What is a Cy Young award worth? To the Tampa Bay Rays, only a $15,500 raise, apparently.

On Sunday, the Rays officially renewed the contract of ace and reigning Cy Young winner Blake Snell unilaterally. They will pay him $573,700 this coming season, not much above his $558,200 salary from a year ago. The minimum salary increased $10,000 to $555,000 this year, so Snell's $15,500 raise is effectively $5,500. 

"It's disappointing. You want fair. But at the same time they don't have to do it, so I understand the business side of it.," Snell said to Marc Topkin of the Tampa Bay Times recently. Snell also released a statement Sunday through his agents:

"The Rays have the right under the collective bargaining agreement to renew me at or near the league-minimum salary. They also have the ability to more adequately compensate me, as other organizations have done with players who have similar achievements to mine. The Rays chose the former. I will have no further comment and look forward to competing with my teammates and field staff in our quest to win the World Series in 2019.''  

Topkin notes the Rays did drop their usual $5,000 renewal penalty for Snell, which I guess is better than nothing. Otherwise he would've been looking at a $10,500 raise in an offseason in which the league minimum rose $10,000.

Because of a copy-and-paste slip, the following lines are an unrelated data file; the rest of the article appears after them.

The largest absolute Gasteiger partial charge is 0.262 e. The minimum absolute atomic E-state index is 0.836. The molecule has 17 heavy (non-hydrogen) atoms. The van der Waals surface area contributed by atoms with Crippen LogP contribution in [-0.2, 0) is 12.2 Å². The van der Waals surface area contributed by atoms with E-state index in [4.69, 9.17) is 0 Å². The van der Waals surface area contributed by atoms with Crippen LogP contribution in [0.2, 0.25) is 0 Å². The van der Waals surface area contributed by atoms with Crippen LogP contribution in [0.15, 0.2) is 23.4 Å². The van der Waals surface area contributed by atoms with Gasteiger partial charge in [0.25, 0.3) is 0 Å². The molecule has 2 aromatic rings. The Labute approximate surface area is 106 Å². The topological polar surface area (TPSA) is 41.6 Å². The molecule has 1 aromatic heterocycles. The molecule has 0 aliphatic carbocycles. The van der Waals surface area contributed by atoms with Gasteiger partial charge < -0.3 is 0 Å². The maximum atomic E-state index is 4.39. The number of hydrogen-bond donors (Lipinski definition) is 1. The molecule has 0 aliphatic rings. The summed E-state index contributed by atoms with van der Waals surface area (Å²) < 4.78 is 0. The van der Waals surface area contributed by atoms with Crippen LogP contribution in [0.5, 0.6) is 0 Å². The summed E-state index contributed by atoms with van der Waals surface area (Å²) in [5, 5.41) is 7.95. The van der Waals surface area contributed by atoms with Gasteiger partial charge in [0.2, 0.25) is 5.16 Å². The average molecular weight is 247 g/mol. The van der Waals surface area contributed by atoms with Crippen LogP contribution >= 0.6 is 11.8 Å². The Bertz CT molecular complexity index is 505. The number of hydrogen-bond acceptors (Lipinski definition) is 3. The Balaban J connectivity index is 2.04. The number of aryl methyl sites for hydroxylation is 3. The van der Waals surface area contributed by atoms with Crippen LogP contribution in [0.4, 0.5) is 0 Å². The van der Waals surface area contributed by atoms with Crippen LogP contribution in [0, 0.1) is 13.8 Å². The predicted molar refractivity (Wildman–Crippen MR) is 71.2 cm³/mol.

Snell has two years and 72 days of service time (commonly written as 2.072), meaning he is not yet eligible for arbitration. Teams can essentially pay pre-arbitration-eligible players whatever they want, as long as it is no less than the league minimum and no less than 80 percent of their previous year's salary. The Rays didn't do anything against the rules here.

Most clubs have a sliding salary scale for pre-arbitration players based on service time, with escalators for awards finishes and things like that. They usually negotiate a salary with pre-arbitration players to maintain a good working relationship, though there are times the two sides can't agree to terms, and the team unilaterally renews the player's contract at a salary of their choosing.

Prior to Snell, the last pitcher to win a Cy Young in his pre-arbitration years was Tim Lincecum back in 2008. He won the Cy Young and received a $245,000 raise after the season. Kris Bryant received a $398,000 raise the year after winning MVP during his pre-arbitration years. Win an award and receive a significant raise. That's usually how it works. Not in Snell's case though.

Keep in mind pre-arbitration and arbitration raises are based on the player's salary in the previous year, so Snell's small raise this year will carry over into future years. This move will add up through his years of control and result in smaller than expected raises, assuming Snell goes year-to-year rather than sign a long-term at some point. This isn't a one-time salary hit.

Even though the Rays were within their rights to renew Snell at something near the league minimum, it's difficult to look at the move as anything but the team being incredibly cheap. They're slated to go into next season with a $51.7 million payroll, the smallest in baseball, and they won't even give the reigning Cy Young winner a raise commensurate with the accomplishment.